Nashville Public Television has curated an “At Home Learning” block of programming to assist students who are now engaged in distance learning activities. The new daytime schedule begins Monday, March 30, and the featured programs will change each week.
“We’re supplementing our educational content for younger kids that starts at 6 a.m. each day with additional educational programs aimed at older audiences,” said Kevin Crane, NPT’s president and CEO. “From 10 a.m. to noon we’ll be broadcasting programs that middle school students can enjoy, from noon to 2 p.m. will be for high school students. But really anyone can enjoy and learn from these PBS and NPT programs.”
“Nashville Public Television is an essential partner in our city-wide strategic effort to support student learning,” said Dr. Adrienne Battle, MNPS Director of Schools. “We are grateful to NPT for working with us to broadcast additional educational programming targeted to each of our age groups with relevant enrichment content.”
As of April 6, NPT will incorporate instructional programming from the Tennessee Department of Education.
Here’s an overview of NPT’s “At Home Learning” programming schedule (a searchable version of the station’s schedule is available at wnpt.org/schedule):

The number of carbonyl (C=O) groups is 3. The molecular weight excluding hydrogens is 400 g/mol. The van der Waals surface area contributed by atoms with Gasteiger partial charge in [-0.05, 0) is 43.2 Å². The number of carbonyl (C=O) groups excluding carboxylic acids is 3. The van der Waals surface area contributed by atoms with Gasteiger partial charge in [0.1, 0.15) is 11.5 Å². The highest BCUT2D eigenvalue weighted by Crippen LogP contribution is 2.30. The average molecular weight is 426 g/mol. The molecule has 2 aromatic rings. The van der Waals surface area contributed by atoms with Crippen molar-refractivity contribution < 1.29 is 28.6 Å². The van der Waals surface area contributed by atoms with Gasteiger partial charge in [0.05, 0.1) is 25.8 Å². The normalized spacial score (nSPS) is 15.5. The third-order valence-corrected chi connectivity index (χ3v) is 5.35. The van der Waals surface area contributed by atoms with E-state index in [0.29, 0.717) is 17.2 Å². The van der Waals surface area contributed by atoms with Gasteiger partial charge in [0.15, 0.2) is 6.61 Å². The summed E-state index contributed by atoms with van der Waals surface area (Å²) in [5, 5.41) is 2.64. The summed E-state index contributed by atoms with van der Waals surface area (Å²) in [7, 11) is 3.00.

6 a.m. to 10 a.m.: Children’s programming with favorites such as “Sesame Street,” which offers literacy skills and social emotional learning; and “Molly of Denali,” a show that stresses using and understanding informational texts. “Daniel Tiger’s Neighborhood” also provides social emotional learning. “Let’s Go Luna” has a social-studies based curriculum, and “Nature Cat” and “Wild Kratts” help children explore the natural sciences. Note: children’s programming resumes each weekday from 2 to 5 p.m. In addition, NPT3 PBS Kids will continue to offer 24/7 children’s programming at 8.3 over-the-air, Comcast 242, Charter 189 or 192 (depending on area) and Google Fiber 87 and online at wnpt.org/npt3.
10 a.m. to 2 p.m.: Programming suitable for middle and high school students incorporates math and science in “NOVA” series “The Planets” and “Breakthrough: The Ideas that Changed the World.” Literature and language arts are the topics of “The Great American Read”; while history is covered by NPT’s own “By One Vote: Woman Suffrage in the South” and “American Experience” series like Ken Burns’ “The Roosevelts.”
Many of NPT’s programs are available to stream via video.wnpt.org and the PBS Video app. However, not everyone has a fast internet connection, so broadcast is the best way to reach everyone, Crane said. “We want to make sure that all parents have access to educational programming for all ages,” he added.
Ideas for distance learning, with suggestions for both educators developing curricula and parents with children at home, is available at wnpt.org/health-wellness/parents-teachers. This page includes information drawn from PBS Learning Media, a website offering free lesson plans and video clips; as well as links to information and videos tailored to adults and children about staying calm during crises. Parents may also sign up for a new PBS Kids newsletter for ideas and activities delivered each weekday.
A general information page wnpt.org/health-wellness, includes links to reliable sources for COVID-19 updates, along with videos and other resources about talking to children. The page also features a list of related national and NPT-created programming – some on-air, some via streaming – that offers information, tips and historical perspective.